Borrowing from the SBA

Borrowing money is one of the most common sources of funding for a small business, but obtaining a loan isn’t always easy. Before you approach your banker for a loan, it is a good idea to understand as much as you can about the factors the bank will evaluate when they consider your loan. This discussion outlines some of the key factors a bank uses to analyze a potential borrower. Also included is a self-assessment checklist at the end of this section for you to complete.

Key Points to Consider

Some of the key points your banker will review:

1. Ability/Capacity to Repay

The ability to repay must be justified in your loan package. Banks want to see two sources of repayment – cash flow from the business, plus a secondary source such as collateral. In order to analyze the cash flow of the business, the lender will review the business past financial statements. Generally, banks feel most comfortable dealing with a business that has been in existence for a number of years, as they have a financial track record. If the business has consistently made a profit and that profit can cover the payment of additional debt, then it is likely the loan will be approved. If, however, the business has been operating marginally and now has a new opportunity to grow, or if that business is a startup, then it is necessary to prepare a thorough loan package with a detailed explanation addressing how the business will be able to repay the loan.

2. Credit History

One of the first things a bank will determine when a person/business requests a loan is whether their personal and business credit is good. Therefore, before you go to the bank or even start the process of preparing a loan request, make sure your credit is good

3. Equity

Financial institutions want to see a certain amount of equity in a business. Equity can be built up through retained earnings or the injection of cash from either the owner or investors. Most banks want to see that the total liabilities or debt of a business is not more than 4 times the amount of equity. (Or, stated differently, when you divide total liabilities by equity, your answer should not be more than 4.) Therefore, if you want a loan, you must ensure that there is enough equity in the company to leverage that loan.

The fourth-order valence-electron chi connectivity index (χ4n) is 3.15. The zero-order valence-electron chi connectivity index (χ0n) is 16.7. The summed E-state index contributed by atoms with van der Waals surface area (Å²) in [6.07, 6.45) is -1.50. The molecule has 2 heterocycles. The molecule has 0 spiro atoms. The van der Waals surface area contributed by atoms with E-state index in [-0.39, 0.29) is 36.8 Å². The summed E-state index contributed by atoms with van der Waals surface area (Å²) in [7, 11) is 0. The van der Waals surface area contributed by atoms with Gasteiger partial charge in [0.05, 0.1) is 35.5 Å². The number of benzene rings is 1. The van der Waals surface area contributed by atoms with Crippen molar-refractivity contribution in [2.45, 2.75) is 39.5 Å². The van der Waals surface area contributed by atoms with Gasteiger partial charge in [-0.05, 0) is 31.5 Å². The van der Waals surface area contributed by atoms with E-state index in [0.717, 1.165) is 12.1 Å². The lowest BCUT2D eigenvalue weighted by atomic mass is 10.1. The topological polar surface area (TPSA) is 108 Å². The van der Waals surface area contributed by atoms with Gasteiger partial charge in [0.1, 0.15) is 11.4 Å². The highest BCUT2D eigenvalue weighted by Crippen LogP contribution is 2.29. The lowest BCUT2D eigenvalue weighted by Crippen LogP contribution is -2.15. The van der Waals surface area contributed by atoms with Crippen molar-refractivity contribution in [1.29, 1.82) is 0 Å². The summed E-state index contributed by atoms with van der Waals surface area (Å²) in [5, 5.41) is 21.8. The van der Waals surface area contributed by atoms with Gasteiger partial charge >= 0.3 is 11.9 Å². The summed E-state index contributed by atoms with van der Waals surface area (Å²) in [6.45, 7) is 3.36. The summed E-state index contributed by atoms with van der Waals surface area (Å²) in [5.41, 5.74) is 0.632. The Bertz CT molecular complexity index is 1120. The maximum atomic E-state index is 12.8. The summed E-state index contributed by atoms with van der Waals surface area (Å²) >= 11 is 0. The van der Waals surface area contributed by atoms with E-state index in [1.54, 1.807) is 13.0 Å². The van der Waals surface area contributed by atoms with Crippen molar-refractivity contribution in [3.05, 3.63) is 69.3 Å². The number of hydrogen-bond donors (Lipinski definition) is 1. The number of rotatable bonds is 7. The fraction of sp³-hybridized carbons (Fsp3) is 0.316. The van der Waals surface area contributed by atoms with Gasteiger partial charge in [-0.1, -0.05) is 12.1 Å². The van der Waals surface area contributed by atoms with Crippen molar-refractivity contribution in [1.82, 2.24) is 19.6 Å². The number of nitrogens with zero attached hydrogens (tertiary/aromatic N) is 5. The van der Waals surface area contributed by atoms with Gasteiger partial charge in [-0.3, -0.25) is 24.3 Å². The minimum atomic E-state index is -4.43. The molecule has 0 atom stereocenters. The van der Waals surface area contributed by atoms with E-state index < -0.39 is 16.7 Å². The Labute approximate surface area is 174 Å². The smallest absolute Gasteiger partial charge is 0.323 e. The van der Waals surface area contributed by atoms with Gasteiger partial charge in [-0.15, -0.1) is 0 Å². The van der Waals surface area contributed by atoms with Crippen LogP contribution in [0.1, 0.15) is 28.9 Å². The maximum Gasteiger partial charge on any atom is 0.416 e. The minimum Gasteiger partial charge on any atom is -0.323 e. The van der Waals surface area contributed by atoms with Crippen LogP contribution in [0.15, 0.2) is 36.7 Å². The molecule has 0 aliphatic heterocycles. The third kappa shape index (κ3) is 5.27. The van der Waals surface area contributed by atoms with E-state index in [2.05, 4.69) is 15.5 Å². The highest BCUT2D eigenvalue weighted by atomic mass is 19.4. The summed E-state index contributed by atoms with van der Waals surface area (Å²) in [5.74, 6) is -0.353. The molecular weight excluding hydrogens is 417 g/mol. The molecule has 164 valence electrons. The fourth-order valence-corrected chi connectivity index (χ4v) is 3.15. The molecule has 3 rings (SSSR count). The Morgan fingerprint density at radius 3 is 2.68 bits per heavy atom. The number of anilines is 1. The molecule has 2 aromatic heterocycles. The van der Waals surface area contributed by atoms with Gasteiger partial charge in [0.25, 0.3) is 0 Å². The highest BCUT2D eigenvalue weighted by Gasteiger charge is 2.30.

Don’t be misled into thinking that startup businesses can obtain 100% financing through conventional or special loan programs. A business owner usually must put some of his/her own money into it. The amount an individual must put into the business in order to obtain a loan is dependent on the type of loan, purpose, and terms. For example, most banks want the owner to put in at least 20 – 40% of the total request.

Example: A new business needs a $100,000 to start. The business owner must put $20,000 of his/her own money into the new business as equity. His/Her loan will be $80,000. The debt to equity ratio is 4:1. Note that this is only one of many factors used to evaluate the business – simply having the right debt to equity ratio does not guarantee you’ll get the loan.

The balance sheet indicates the amount of equity or net worth of a business. The net worth of the business is often a combination of retained earnings and the owner’s equity. In many cases, an owner’s equity will be shown as a loan from shareholders, and is therefore a liability. If a business owner wishes to obtain a loan, he/she will be obligated to pay the bank back first, not his/herself. Consequently, it may be necessary to restructure the liability so that it becomes the owner’s equity, or subordinate the loan. If the current debt to net worth is 4 or over, it is unlikely that the business will be able to obtain additional debt/loan. Understand your financial statements.